Subject: Re: setting ethernet interface hardware address?
To: der Mouse <mouse@Rodents.Montreal.QC.CA>
From: Alfred Perlstein <>
List: tech-net
Date: 10/16/2001 18:29:06
* der Mouse <mouse@Rodents.Montreal.QC.CA> [011016 18:10] wrote:
> > Is it possible to set the link layer address on NICs in NetBSD?
> It depends on the NIC.  Much - most? all? - hardware supports this,
> though with varying degrees of ease.


> I don't think any drivers currently support it; I certainly know of
> none.  For a past project, I had occasion to add a kernel-compile-time
> option to cause one driver to override the MAC address read from the
> card, but it was a major kludge, and worked for that driver only.
> Given a reasonably well-thought-out interface, I would guess that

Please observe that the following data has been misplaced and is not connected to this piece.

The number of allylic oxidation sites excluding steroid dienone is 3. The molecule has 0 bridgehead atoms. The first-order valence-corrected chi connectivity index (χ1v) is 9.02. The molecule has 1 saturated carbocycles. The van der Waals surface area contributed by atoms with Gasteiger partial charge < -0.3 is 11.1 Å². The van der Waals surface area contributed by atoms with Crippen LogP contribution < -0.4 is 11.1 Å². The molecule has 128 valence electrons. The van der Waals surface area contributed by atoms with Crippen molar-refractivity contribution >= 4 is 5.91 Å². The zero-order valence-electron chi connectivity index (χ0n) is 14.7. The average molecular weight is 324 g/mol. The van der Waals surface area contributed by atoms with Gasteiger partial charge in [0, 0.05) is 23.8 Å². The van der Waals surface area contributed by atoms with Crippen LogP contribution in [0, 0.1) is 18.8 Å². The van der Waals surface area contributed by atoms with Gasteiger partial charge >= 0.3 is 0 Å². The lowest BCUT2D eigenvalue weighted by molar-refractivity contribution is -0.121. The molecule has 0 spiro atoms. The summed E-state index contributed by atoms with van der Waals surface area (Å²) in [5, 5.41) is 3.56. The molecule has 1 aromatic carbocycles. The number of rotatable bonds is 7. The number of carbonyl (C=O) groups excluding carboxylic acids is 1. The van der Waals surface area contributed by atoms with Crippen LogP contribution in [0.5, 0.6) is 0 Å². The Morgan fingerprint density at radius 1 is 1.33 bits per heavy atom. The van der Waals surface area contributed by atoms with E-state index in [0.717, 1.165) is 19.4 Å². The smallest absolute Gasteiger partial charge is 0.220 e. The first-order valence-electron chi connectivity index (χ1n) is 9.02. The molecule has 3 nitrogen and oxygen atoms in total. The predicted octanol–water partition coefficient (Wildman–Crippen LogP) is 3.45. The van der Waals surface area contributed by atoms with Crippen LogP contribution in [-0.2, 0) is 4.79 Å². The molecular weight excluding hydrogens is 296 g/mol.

> most-to-all ethernet interfaces could be made to handle it.
> Of course, if you want to do it for non-Ethernets, it gets more
> interesting.  Not all network interfaces have software-settable
> link-layer addresses; a simple example is SLIP/PPP, for which
> link-layer addressing is entirely implicit.
> I'd love to see a good interface design for this.  Especially if it
> also allows fetching the link-layer address; the project I alluded to
> above also had occasino to want to fetch an interface's MAC address,
> and I found it really gross that I couldn't do that without assuming
> something about some other address family.  (The program was
> AF_INET-dependent anyway, so it wasn't a practical issue, just an
> aesthetic one.)

Most likely I would be porting the FreeBSD system which is the
SIOCLLADDR interface.  If there's something particularly gross
about it please speak up as soon as possible.

Main reasons for choosing it are that I can port most of the FreeBSD
implementations pretty trivially as well as adding some source
level compatiblity.  Linux seems to have some other interface for
doing this and having three distinct names is worse than two. :)

-Alfred Perlstein []
'Instead of asking why a piece of software is using "1970s technology,"
start asking why software is ignoring 30 years of accumulated wisdom.'